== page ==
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A constraint on the true obliquity ψ can be obtained from the variation in the duration of the transits of CoRoT-11. Since the star is rapidly rotating, its sizeable quadrupole moment induces a precession of the lines of the nodes of the orbital plane on a timescale as short as  ~7    ×    104 years (Lanza et al. 2011). This produces a variation in the duration of the transits that can be used to constrain the obliquity. The effect is significant even for small obliquities ψ < 10° and is worth searching for in the near future (Damiani & Lanza 2011).

Our determination of λ is consistent with the system currently being nearly aligned in the plane of the sky. This makes CoRoT-11 an interesting exception to the empirical rule stating that stars with Teff  ≥ 6250 K and M ≥ 1.2 M have high obliquities (Winn et al. 2010). Lanza et al. (2011) pointed out that the tidal interaction timescale of the system is comparable to the estimated age of CoRoT-11 (2    ±    1 Gyr) if the average modified tidal quality factor of the star is . One might thus wonder whether the orbit of the planet was initially highly tilted with respect to the stellar spin axis and the strong tidal torques then gradually aligned the system, damping down any initial misalignment.

thumbnail Fig. 4

Forward tidal evolution of the obliquity ψ for (solid lines) and (dotted lines). The grey shaded area indicates the age of the star (2    ±    1 Gyr).

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To answer this question, we studied the tidal evolution of the obliquity, following the initial condition scenario described in Lanza et al. (2011). According to this scenario, on the zero-age main sequence (ZAMS) the planet would have had an initial orbital period that was nearly synchronous with the stellar spin. We assumed that i    =    ip    =    83.41° (i.e., ψ ≈ λ), which implies a current value of the stellar rotation period of Prot = 1.74 days. Figure 4 shows the forward tidal evolution of the true obliquity ψ in the domain found by Lanza et al. (2011) for the CoRoT-11 system, namely, . With a system age of 2    ±    1 Gyr, the current λ = 0.1°    ±    2.6° translates into an initial obliquity |ψ| ≲ 10° on the ZAMS. We remind the reader that  would imply a non-synchronous initial state of the system, as well as an age younger than 1 Gyr (Lanza et al. 2011). This is in contrast to the estimated age (2    ±    1 Gyr). On the other hand, if the star-planet tidal interaction were weak, i.e., , the system would basically not have evolved during its lifetime and the current low obliquity would be close to that of its initial state on the ZAMS. The possibility that  might be as small as 106 in the case of obliquity evolution, while of the order of 107−109 in the case of planet migration was suggested by Lai (2012) and leads to results similar to those shown in Fig. 4, pointing again towards an initially low obliquity. Finally, an initially high eccentric orbit of CoRoT-11b would change the above results. However, this circumstance was discussed in detail in Sects. 3.3.1 and 4.2 of Lanza et al. (2011) and seems to be unlikely.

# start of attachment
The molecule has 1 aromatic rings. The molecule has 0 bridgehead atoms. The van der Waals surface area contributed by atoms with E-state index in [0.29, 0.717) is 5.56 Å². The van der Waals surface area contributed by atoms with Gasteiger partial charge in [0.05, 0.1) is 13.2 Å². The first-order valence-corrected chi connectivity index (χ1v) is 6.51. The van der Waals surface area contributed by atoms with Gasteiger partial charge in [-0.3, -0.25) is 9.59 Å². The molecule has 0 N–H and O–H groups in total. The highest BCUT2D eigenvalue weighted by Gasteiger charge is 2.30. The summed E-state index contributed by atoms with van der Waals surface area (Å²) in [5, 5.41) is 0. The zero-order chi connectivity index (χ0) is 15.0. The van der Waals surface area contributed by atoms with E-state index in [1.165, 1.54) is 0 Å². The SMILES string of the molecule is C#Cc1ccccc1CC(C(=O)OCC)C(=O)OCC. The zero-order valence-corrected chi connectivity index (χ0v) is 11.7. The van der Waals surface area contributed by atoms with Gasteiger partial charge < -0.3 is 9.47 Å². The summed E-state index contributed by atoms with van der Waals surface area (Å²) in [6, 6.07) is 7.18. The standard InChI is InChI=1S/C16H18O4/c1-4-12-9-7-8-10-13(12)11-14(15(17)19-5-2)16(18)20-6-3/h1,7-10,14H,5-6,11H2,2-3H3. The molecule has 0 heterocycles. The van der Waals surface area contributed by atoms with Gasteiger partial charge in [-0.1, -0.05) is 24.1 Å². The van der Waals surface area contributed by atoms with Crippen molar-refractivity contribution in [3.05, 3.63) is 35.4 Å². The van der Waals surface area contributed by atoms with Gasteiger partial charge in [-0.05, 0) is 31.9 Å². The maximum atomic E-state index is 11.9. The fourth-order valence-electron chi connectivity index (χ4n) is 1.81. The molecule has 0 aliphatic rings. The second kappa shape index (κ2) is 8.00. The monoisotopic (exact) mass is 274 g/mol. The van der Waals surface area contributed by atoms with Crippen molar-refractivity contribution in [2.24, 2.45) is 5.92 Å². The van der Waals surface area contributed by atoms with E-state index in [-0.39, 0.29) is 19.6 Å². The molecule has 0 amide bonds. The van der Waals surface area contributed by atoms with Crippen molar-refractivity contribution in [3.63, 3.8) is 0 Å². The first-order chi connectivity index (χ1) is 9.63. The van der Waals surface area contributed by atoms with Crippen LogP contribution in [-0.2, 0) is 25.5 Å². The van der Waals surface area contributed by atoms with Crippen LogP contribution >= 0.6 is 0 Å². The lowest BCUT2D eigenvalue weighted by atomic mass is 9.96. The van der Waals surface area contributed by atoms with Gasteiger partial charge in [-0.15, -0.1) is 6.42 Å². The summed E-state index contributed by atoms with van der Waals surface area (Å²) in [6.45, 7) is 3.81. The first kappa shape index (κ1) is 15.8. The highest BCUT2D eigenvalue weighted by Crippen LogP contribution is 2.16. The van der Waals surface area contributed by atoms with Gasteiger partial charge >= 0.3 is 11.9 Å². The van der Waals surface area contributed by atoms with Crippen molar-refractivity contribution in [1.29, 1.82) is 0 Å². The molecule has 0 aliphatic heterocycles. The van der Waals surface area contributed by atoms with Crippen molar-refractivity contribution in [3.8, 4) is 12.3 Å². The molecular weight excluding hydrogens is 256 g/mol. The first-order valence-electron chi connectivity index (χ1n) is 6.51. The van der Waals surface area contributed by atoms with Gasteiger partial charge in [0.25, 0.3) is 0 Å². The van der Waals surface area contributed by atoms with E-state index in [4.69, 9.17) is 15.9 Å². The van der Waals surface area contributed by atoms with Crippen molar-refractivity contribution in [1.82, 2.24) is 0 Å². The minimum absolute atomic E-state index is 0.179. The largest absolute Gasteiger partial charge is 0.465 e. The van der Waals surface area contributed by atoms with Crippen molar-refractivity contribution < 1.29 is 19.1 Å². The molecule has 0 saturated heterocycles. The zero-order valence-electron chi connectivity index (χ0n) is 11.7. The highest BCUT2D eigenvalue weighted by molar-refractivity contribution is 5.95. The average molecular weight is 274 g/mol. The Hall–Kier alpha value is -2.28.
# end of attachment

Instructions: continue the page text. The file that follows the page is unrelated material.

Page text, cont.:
In conclusion, our results suggest a smooth, non-violent inward migration of CoRoT-11b during the system formation, involving angular momentum exchanges with the protoplanetary disc (e.g., Lin et al. 1996), which would not have perturbed the planet’s primordial alignment.

Acknowledgments

We thank the editor and the anonymous referee for their careful reading, useful comments, and suggestions, which helped to improve and strengthen the manuscript. Part of the data presented herein were obtained at the W. M. Keck Observatory from telescope time allocated to the National Aeronautics and Space Administration through the agency’s scientific partnership with the California Institute of Technology and the University of California. The Observatory was made possible by the generous financial support of the W. M. Keck Foundation. The authors wish to recognize and acknowledge the very significant cultural role and reverence that the summit of Mauna Kea has always had within the indigenous Hawaiian community. We are most fortunate to have the opportunity to conduct observations from this mountain.

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All Tables

Table 1

CoRoT-11 system parameters as derived from our MCMC analysis and comparison with the values reported in the literature.

All Figures

thumbnail Fig. 1

Upper panel: least squares, deconvolved line profiles of CoRoT-11 (points with error bars), as obtained from the time-series HIRES spectra acquired during the transit of the planet. The limb-darkened, rotationally-broadened line profile of the best fitting model is shown with solid lines. Radial velocity (wavelength) increases from left to right, time from bottom to top. The planet signature is the bump that migrates from about −20  km s-1 near the middle of the time series, to about  + 15  km s-1 in the upper line profile. Lower panel: residuals of the composite spectral line profiles of CoRoT-11 following the subtraction of the above-mentioned synthetic profile. Orbital phase increases vertically. The two vertical dashed lines mark the  ± v sin i of the star. The three crosses denotes the first, second, and third planet’s contacts. A moderately bright feature, “travelling” from the bottom left to the top right corner, appears in the residual map as the result of the transit of the planet across the stellar disc.

Open with DEXTER
In the text
thumbnail Fig. 2

Correlation diagrams for the joint posterior probability distributions of the four tomography parameters, namely λ, v sin i, vFWHM, and v0. The colours of the dots reflect the Δχ2 of each point, with thresholds at 2.30, 6.17, and 11.8, to show the two-parameter one, two, and three-sigma confidence regions in yellow, red, and blue, respectively (see the online edition of the journal for a color version of this figure).

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In the text
thumbnail Fig. 3

v sin i distribution of the 18 CoRoT-11-like stars from the compilation of Valenti & Fischer (2005).

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In the text
thumbnail Fig. 4

Forward tidal evolution of the obliquity ψ for (solid lines) and (dotted lines). The grey shaded area indicates the age of the star (2    ±    1 Gyr).

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In the text